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The vine and the son of man : eschatological interpretation of Psalm 80 in early Judaism / Andrew Streett.

Streett, Andrew, (author.).
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Electronic resources

Subject: Bible. Gospels > Criticism, interpretation, etc.
Bible. Old Testament > Criticism, interpretation, etc.
Bible. Psalms, LXXX > Criticism, interpretation, etc.
Bible. Gospels.
Bible. Old Testament.
Rabbinical literature > History and criticism.
Eschatology in rabbinical literature.
Eschatology > Biblical teaching.
Bible. John -- Commentaries.
Christianity -- History.
Jesus Christ -- Historicity.
Bible. John > Commentaries.
Christianity > History.
Jesus Christ > Historicity.
Genre: Electronic books.
Electronic books.

Record details

  • ISBN: 9781451479706
  • ISBN: 1451479700
  • Physical Description: 1 online resource (1 PDF (xiv, 262 pages).).
  • Publisher: Minneapolis [Minnesota] : Fortress Press, [2014]

Content descriptions

General Note: Revision of the author's thesis (Ph. D.)--University of Wales Trinity Saint David, 2012 under title The vine and the Son of Man : eschatological interpretation of Psalm 80 in the Old Testament, Second Temple Judaism, and the New Testament.
Bibliography, etc. Note: Includes bibliographical references (pages 227-248) and indexes.
Formatted Contents Note: Introduction -- Psalm 80 in its historical context -- Psalm 80 and the edited Psalter -- Psalm 80 and the vision of the son of man in Daniel 7 -- Psalm 80 in Second Temple and rabbinic Judaism -- Psalm 80 and the Son of Man in Mark -- Psalm 80 in the Parable of the Wicked Tenants -- Psalm 80 and the true vine in John 15:1-8 -- Conclusion.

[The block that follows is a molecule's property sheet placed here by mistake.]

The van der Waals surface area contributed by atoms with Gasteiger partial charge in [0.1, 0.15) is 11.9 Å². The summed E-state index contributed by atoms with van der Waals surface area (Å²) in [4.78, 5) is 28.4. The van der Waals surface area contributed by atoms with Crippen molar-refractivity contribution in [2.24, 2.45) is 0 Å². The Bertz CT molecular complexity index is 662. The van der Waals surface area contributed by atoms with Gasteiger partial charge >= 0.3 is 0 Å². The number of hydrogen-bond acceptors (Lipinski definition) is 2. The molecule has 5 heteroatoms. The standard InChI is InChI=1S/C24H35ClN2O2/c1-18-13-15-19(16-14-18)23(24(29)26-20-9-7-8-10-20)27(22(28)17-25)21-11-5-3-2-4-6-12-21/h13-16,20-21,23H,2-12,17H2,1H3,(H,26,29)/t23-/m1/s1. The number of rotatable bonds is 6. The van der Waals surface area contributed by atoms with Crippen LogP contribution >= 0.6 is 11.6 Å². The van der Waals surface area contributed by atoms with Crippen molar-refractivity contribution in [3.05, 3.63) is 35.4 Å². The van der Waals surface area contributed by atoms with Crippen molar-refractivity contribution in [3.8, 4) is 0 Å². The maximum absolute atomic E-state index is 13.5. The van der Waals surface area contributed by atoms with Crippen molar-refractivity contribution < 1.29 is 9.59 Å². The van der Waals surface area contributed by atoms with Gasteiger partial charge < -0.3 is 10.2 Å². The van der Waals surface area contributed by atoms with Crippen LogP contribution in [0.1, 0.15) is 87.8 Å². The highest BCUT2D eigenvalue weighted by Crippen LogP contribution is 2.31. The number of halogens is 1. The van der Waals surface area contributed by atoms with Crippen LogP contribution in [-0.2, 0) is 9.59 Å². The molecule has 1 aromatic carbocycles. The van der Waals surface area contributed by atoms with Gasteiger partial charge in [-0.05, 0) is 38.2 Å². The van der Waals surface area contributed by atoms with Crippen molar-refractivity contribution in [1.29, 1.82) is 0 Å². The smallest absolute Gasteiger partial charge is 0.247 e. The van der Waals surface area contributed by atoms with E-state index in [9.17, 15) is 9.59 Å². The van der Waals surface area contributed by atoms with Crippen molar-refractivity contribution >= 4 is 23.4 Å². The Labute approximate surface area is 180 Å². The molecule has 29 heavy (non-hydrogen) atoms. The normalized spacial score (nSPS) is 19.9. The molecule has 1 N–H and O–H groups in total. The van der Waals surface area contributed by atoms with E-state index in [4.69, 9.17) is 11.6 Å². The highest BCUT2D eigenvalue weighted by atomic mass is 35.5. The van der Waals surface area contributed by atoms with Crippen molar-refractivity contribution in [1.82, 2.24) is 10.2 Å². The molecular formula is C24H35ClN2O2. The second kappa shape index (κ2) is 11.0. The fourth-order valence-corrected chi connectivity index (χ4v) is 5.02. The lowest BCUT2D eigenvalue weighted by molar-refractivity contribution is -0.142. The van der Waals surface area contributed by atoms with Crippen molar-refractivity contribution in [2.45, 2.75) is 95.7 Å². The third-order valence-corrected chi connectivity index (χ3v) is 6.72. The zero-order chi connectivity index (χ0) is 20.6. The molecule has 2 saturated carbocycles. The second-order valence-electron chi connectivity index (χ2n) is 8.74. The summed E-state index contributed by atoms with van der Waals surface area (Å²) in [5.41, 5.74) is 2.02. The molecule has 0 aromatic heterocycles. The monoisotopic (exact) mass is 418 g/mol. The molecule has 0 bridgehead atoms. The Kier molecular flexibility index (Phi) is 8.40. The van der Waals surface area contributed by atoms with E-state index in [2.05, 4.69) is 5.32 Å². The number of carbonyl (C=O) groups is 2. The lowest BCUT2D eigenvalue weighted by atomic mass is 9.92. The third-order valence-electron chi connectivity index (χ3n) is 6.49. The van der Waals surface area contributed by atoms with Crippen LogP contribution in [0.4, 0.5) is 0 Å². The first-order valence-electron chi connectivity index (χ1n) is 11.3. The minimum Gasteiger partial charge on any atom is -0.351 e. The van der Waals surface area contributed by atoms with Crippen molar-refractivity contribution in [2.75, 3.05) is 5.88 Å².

Summary: Since the discovery of the Dead Sea Scrolls, scholars have traced out the rich and complex traditions of biblical interpretation in Second Temple Judaism. Little attention has been given to date to Psalm 80, however. Andrew Streett demonstrates that the psalm, which combines the story of Israel as a vine ravaged by others with hope for a "son" of God, a "son of man" who will restore the people's fortunes, became a rich trove for eschatological hope. This study traces interpretations of the Psalm, from the addition of verse 16b to its placement in the Psalter, its role as a source for Daniel 7, its interpretation in the Septuagint, and its use in the Dead Sea Scrolls (1QH XVI), the Liber Antiquitatum Biblicarum, 2 Baruch, and later the Targum of the Psalms and Leviticus Rabbah. Further, Streett argues that the Psalm was an important biblical text through which early Christians understood the Christ event.
Source of Description Note: Print version record.

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